Snacks & Candy

Breakaway Brands'

Clif Bar, Kraft named to annual list for growth in brand "strength"

NEW YORK -- Clif Bar has topped brand consulting and design firm Landor Associates' 2010 Breakaway Brands Study on's CMO Network. Kraft Foods also made the list. Now in its fifth year, the Breakaway Brands Study identifies 10 brands with the greatest sustained growth in brand strength from 2006 to 2009, using U.S. data from Young & Rubicam Brands' BrandAsset Valuator (BAV), the world's largest consumer-based study of brands, to identify those that exemplify true brand-led business transformation.

Other brands making the list were Facebook, BlackBerry, LG, [image-nocss] Nintendo, Google, Apple, iPod and Disney.

"Created in 1990 by Gary Erickson, Clif Bar & Co. [Emeryville, Calif.], has developed a broad range of natural 'energy' bars that target active, outdoorsy, environmentally conscious snackersand the folks who want to be like them," said Landor Associates. "Part of the appeal of the brand, named for the founder's dad, is in its good deeds. The company donates money to wind farms, powers delivery vans with biodiesel and encourages employees to volunteer for good causes."

"Clif Bar & Co.'s internal culture mirrors its external image, the report added. Employees live the brand: They travel actively, take risks, have fun with innovation, give back to their communities and practice sustainability. In effect, they are their own target audience."

"By practicing what it preaches, Clif Bar is a classic story of the little brand that couldand did."

Concerning Northfield, Ill.-based Kraft Foods, which came in at No. 9, Landor Associates said, "Few companies could claim more historic eminence as a classic American brand than Kraft. Founded by cheese maker J.L. Kraft in 1903, the company has long been known for iconic product brands like Kraft Macaroni & Cheese, Miracle Whip and Philadelphia Cream Cheese. Yet through acquisition and aggressive marketing, the company has grown into a global conglomerate with a roster of regional and international consumer food brands is among the largest and most valued in the world. But Kraft Foods as a Breakaway Brand? That distinction may come as a surprise."

"It shouldn't. As consumers turned toward classic, trusted brands for comfort and value, Kraft Foods' many household staples fit that bill perfectly. But high relevance alone does not assure distinctiveness. That objective requires real vision and leadership, and Kraft Foods' chairman and CEO Irene Rosenfeld set her sights on differentiating this classic American-cupboard stable of brands in the minds of modern consumers, and her efforts have paid off."

"Repositioning itself from a mega-holding group to a meal-solutions company over the last few years, Kraft Foods...has successfully integrated its product offerings into our daily lives in new and innovative ways. Simple, healthful, easy-to-make recipes in Food & Family magazine, its iFood Assistant mobile phone app and invite fans to try, rate, share and even post photos of their meal creations."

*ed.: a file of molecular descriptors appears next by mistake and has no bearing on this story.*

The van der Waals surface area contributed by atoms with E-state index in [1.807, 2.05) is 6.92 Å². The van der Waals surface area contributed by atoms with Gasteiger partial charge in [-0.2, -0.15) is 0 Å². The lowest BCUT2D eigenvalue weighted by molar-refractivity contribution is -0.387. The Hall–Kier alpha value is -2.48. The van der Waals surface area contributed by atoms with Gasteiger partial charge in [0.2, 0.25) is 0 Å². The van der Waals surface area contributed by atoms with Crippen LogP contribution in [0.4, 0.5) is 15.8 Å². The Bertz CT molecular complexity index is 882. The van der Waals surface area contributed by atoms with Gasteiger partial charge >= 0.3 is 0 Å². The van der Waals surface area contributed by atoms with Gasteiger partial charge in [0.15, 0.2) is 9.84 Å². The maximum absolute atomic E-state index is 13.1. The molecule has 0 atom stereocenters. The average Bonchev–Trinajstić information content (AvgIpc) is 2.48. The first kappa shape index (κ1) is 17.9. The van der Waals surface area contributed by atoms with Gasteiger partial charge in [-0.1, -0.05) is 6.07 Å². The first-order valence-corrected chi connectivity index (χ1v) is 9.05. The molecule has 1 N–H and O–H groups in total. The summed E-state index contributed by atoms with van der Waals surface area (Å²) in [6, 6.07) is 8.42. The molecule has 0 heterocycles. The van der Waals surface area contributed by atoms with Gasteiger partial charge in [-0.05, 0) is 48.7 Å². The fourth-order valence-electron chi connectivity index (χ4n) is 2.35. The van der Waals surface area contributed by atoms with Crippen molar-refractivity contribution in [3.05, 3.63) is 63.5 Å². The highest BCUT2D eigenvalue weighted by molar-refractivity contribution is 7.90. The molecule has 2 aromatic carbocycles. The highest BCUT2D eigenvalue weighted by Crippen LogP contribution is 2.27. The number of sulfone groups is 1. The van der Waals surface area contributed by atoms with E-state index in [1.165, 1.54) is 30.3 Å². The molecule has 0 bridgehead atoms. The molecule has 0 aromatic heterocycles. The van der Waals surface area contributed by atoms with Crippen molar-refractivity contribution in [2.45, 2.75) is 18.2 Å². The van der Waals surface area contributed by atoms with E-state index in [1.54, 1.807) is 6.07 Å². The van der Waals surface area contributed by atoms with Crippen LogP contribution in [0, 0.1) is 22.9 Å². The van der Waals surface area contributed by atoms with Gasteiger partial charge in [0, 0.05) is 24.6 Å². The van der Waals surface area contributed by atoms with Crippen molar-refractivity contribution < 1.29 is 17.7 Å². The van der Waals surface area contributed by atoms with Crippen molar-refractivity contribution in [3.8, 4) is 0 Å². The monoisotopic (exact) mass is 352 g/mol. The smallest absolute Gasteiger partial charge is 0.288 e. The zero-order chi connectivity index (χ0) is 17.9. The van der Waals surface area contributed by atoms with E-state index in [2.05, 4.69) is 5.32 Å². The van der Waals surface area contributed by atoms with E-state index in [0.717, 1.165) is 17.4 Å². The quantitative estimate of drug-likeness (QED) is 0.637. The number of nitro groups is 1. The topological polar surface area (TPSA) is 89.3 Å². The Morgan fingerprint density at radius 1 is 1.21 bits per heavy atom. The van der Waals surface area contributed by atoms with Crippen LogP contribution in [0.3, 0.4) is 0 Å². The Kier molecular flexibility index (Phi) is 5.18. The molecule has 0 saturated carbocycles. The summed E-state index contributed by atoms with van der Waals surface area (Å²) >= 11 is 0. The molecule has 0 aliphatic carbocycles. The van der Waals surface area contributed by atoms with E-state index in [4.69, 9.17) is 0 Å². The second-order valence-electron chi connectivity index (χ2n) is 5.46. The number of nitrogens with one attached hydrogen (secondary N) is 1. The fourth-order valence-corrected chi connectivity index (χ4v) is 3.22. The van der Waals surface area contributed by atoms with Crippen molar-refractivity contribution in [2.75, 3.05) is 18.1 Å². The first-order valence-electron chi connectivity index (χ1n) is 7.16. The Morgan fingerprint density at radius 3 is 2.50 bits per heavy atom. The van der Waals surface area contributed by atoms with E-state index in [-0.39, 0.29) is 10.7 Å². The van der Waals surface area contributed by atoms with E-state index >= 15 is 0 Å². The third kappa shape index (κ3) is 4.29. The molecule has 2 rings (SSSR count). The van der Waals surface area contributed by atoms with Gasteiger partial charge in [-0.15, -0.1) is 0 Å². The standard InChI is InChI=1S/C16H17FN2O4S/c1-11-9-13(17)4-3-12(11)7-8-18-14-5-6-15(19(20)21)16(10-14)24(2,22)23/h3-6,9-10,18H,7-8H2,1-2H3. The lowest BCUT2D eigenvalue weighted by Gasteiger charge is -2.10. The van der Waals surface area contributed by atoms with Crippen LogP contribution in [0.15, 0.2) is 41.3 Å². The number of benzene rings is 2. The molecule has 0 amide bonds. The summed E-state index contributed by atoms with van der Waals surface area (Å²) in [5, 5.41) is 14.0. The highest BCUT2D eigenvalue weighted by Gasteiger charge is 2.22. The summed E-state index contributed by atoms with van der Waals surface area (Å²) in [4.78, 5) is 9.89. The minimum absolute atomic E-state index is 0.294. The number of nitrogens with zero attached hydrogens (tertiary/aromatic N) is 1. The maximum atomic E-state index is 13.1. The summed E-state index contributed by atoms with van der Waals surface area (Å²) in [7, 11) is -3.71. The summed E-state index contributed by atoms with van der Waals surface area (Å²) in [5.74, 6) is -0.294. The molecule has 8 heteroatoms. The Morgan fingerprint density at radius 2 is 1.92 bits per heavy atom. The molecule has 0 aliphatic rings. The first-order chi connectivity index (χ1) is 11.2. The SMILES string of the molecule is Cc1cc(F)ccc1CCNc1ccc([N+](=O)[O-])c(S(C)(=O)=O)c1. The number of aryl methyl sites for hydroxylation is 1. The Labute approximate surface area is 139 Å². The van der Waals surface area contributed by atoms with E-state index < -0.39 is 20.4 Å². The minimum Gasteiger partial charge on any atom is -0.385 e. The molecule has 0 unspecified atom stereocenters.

"In 2008, Kraft initiated a campaign to spur word-of-mouth promotion of its digital communities and encourage consumers to collect coupons, exchange photos and discuss food and cooking. Kraft's active online communities make it easy for consumers to connect with one another, and also put Kraft at the center of the dialogue, helping it become much more than another faceless manufacturer."

In partnership with Wake Forest University's Graduate School of Business, Landor Associates studied each brand's business strategy, marketing initiatives and category dynamics during the past three years to understand the relevant branding and marketing factors behind their success. The result is a select group of ten leadership brands that capitalized on consumer trends and innovative thinking while remaining true to their core image strengths.

"This year's Breakaway Brands Study was especially interesting because the data was obtained during the heart of a global recession. Consumers were stressed and expected brands to more than deliver on their promise, to go the extra mile," said Hayes Roth, chief marketing officer at Landor Associates. "Greater appreciation for the simple things in life and an emphasis on personal connections helped us endure tough timesand those brands that best served these needs became extremely relevant and important."

Facing a global economic recession, Americans across the country conserved resources and spent more time at home. The challenge for brands was to stretch their messages, and often their target audiences, by building on their core brand strengths and committing to a sustained business-building idea, Landor Associates said. They did this in many ways: by connecting across physical boundaries (Facebook, BlackBerry), entertaining groups of all ages (Nintendo, Disney), and bringing people together (Kraft Foods, LG).

Click here to view the full report.

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